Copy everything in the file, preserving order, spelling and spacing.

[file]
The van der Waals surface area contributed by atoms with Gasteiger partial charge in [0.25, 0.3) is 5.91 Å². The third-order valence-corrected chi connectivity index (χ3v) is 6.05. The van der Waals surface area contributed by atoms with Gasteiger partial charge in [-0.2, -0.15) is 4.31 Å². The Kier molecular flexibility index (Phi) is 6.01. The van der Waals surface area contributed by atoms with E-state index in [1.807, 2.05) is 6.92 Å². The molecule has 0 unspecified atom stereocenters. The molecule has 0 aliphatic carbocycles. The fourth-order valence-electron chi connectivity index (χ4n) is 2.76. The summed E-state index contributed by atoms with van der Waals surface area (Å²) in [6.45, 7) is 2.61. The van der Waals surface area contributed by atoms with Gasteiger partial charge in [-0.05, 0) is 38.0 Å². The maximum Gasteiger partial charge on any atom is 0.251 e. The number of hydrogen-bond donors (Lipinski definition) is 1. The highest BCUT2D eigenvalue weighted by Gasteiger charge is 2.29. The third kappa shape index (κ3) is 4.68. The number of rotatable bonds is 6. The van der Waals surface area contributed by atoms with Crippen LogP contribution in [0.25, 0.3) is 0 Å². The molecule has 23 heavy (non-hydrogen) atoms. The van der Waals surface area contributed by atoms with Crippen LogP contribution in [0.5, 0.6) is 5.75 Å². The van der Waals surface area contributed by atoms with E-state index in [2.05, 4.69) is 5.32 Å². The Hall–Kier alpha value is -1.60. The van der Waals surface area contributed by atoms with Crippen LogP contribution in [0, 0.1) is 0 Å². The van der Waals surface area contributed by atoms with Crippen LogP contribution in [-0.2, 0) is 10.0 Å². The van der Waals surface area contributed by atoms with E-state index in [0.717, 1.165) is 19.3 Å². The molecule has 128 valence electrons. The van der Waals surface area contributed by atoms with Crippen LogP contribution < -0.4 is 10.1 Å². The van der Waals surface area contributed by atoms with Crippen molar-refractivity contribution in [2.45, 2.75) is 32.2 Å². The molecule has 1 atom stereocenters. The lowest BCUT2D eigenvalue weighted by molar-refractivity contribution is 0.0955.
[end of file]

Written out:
The van der Waals surface area contributed by atoms with Gasteiger partial charge in [0.25, 0.3) is 5.91 Å². The third-order valence-corrected chi connectivity index (χ3v) is 6.05. The van der Waals surface area contributed by atoms with Gasteiger partial charge in [-0.2, -0.15) is 4.31 Å². The Kier molecular flexibility index (Phi) is 6.01. The van der Waals surface area contributed by atoms with E-state index in [1.807, 2.05) is 6.92 Å². The molecule has 0 unspecified atom stereocenters. The molecule has 0 aliphatic carbocycles. The fourth-order valence-electron chi connectivity index (χ4n) is 2.76. The summed E-state index contributed by atoms with van der Waals surface area (Å²) in [6.45, 7) is 2.61. The van der Waals surface area contributed by atoms with Gasteiger partial charge in [-0.05, 0) is 38.0 Å². The maximum Gasteiger partial charge on any atom is 0.251 e. The number of hydrogen-bond donors (Lipinski definition) is 1. The highest BCUT2D eigenvalue weighted by Gasteiger charge is 2.29. The third kappa shape index (κ3) is 4.68. The number of rotatable bonds is 6. The van der Waals surface area contributed by atoms with Crippen LogP contribution in [0.25, 0.3) is 0 Å². The molecule has 23 heavy (non-hydrogen) atoms. The van der Waals surface area contributed by atoms with Crippen LogP contribution in [0.5, 0.6) is 5.75 Å². The van der Waals surface area contributed by atoms with E-state index in [2.05, 4.69) is 5.32 Å². The Hall–Kier alpha value is -1.60. The van der Waals surface area contributed by atoms with Crippen LogP contribution in [0, 0.1) is 0 Å². The van der Waals surface area contributed by atoms with Crippen LogP contribution in [-0.2, 0) is 10.0 Å². The van der Waals surface area contributed by atoms with E-state index in [0.717, 1.165) is 19.3 Å². The molecule has 128 valence electrons. The van der Waals surface area contributed by atoms with Crippen LogP contribution < -0.4 is 10.1 Å². The van der Waals surface area contributed by atoms with Crippen molar-refractivity contribution in [2.45, 2.75) is 32.2 Å². The molecule has 1 atom stereocenters. The lowest BCUT2D eigenvalue weighted by molar-refractivity contribution is 0.0955.